A friend of mine recently bought a car for his college-age daughter. She wanted a Jeep, but it didn’t pass the Dad test, so he found something a little more practical. But it got me thinking. My son will be driving in about eight years. He’s a rough-and-tumble type. It’s never easy to predict what a future 16-year-old will think is “cool,” but unlike parents, the older Jeeps get, the cooler they are.
My brother, Eric, owns a 2014 Wrangler Rubicon, and he invited us to try it out on an off-road course. I took my wife and son along. The course was full of trail runs, hill climbs and rocky creekbeds, and the Jeep plowed over and through every obstacle in our path. My wife and I agreed on the spot to buy one the following week.
Eric accompanied me to the dealership and we settled on the 75th anniversary edition of the Wrangler Unlimited. By the time I had signed all the paperwork, it was evening. When we pulled off the lot and onto the road, it appeared that our fog lights were on but the headlights were not. “No, they’re on,” Eric said. “Jeeps still come with the old bulb headlights. Most people replace them.”
Feeling suddenly apprehensive about our journey, I switched the radio on, thinking some music would calm my nerves. But I could barely read the screen, and the sound from the factory speakers was weak and tinny. “Yeah, they don’t put good radios in these,” Eric said. “Most people replace them.”
That’s when I began to realize that you don’t buy a Wrangler; you build it. By the time I got home, I had decided to add trail lights and upgrade the factory headlights, stereo and stabilizer bar. I found everything online, including a switch panel for the lights.
I had a few questions about the panel, so I sent an email to the supplier’s customer support team. To my surprise, I quickly received a reply — from the CEO! I learned that he, like any number of Jeep accessory producers, started as an enthusiast and wound up capitalizing on an invention he built for his own vehicle. I relayed my surprise that he answered my email, and he said he is automatically cc’d on every customer service request and tries to handle as many as he can personally. And this isn’t a guy sitting in a garage with a laptop. He has 70 employees.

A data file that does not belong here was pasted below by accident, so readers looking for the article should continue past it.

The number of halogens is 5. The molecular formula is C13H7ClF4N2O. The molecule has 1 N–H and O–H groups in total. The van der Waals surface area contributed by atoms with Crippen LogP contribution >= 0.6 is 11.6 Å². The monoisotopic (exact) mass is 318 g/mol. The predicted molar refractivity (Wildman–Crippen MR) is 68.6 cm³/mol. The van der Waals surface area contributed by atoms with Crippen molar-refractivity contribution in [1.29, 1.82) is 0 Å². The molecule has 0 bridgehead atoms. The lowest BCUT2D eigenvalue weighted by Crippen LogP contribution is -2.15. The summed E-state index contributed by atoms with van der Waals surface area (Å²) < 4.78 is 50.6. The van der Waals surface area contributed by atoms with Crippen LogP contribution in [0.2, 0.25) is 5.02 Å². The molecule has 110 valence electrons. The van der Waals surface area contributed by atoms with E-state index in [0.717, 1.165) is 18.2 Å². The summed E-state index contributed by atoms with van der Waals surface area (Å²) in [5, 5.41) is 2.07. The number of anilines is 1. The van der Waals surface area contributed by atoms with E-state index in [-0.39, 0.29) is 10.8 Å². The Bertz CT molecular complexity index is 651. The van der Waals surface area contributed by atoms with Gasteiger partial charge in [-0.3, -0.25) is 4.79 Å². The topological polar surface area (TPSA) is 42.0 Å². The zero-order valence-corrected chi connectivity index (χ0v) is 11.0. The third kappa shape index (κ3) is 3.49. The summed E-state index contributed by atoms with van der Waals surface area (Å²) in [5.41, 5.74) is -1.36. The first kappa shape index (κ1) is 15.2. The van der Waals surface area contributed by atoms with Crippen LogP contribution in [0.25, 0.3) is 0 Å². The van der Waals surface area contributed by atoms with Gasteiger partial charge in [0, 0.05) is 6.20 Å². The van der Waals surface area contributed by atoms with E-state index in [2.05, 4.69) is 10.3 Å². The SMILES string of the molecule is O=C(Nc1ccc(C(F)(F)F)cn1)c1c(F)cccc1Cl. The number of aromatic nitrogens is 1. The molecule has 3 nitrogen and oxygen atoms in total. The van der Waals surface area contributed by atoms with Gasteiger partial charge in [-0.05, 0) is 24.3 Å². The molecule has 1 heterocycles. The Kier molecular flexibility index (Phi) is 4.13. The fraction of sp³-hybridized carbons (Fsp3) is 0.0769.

When our founder, Ed Bobit, was still with us, he would ask the publishers for accounts he could work on personally — advertisers, conference speakers, anything we had trouble closing. Imagine the surprise of an industry supplier or executive getting a personal phone call from the guy who owns the magazine. Needless to say, it was highly effective.
I don’t expect you to answer every email or phone call that comes into your dealership, but what if you or your GM took the next one? What would you learn about your customers and your processes? The entrepreneurial spirit courses through our industry. I wish you the best of success, and I hope you never lose the love and enthusiasm your business was founded upon.